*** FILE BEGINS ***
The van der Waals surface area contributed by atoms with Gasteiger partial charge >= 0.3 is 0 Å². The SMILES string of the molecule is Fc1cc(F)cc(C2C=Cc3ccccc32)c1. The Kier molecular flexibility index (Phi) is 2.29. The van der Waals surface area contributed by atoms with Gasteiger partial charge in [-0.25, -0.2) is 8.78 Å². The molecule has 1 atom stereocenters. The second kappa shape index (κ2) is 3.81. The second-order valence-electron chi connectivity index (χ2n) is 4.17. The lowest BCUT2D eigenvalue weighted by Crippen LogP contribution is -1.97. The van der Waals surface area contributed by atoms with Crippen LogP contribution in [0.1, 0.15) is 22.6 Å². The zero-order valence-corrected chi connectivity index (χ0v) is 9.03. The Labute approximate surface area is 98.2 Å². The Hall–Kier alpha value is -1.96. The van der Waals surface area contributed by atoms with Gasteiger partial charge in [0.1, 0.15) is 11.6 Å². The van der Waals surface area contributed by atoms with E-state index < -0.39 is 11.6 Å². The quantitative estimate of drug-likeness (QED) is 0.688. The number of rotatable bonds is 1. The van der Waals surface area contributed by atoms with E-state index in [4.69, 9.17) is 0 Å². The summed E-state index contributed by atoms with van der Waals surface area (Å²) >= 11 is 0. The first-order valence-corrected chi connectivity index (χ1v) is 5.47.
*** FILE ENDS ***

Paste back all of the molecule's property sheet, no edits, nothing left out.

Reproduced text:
The van der Waals surface area contributed by atoms with Gasteiger partial charge >= 0.3 is 0 Å². The SMILES string of the molecule is Fc1cc(F)cc(C2C=Cc3ccccc32)c1. The Kier molecular flexibility index (Phi) is 2.29. The van der Waals surface area contributed by atoms with Gasteiger partial charge in [-0.25, -0.2) is 8.78 Å². The molecule has 1 atom stereocenters. The second kappa shape index (κ2) is 3.81. The second-order valence-electron chi connectivity index (χ2n) is 4.17. The lowest BCUT2D eigenvalue weighted by Crippen LogP contribution is -1.97. The van der Waals surface area contributed by atoms with Crippen LogP contribution in [0.1, 0.15) is 22.6 Å². The zero-order valence-corrected chi connectivity index (χ0v) is 9.03. The Labute approximate surface area is 98.2 Å². The Hall–Kier alpha value is -1.96. The van der Waals surface area contributed by atoms with Gasteiger partial charge in [0.1, 0.15) is 11.6 Å². The van der Waals surface area contributed by atoms with E-state index < -0.39 is 11.6 Å². The quantitative estimate of drug-likeness (QED) is 0.688. The number of rotatable bonds is 1. The van der Waals surface area contributed by atoms with E-state index in [4.69, 9.17) is 0 Å². The summed E-state index contributed by atoms with van der Waals surface area (Å²) >= 11 is 0. The first-order valence-corrected chi connectivity index (χ1v) is 5.47.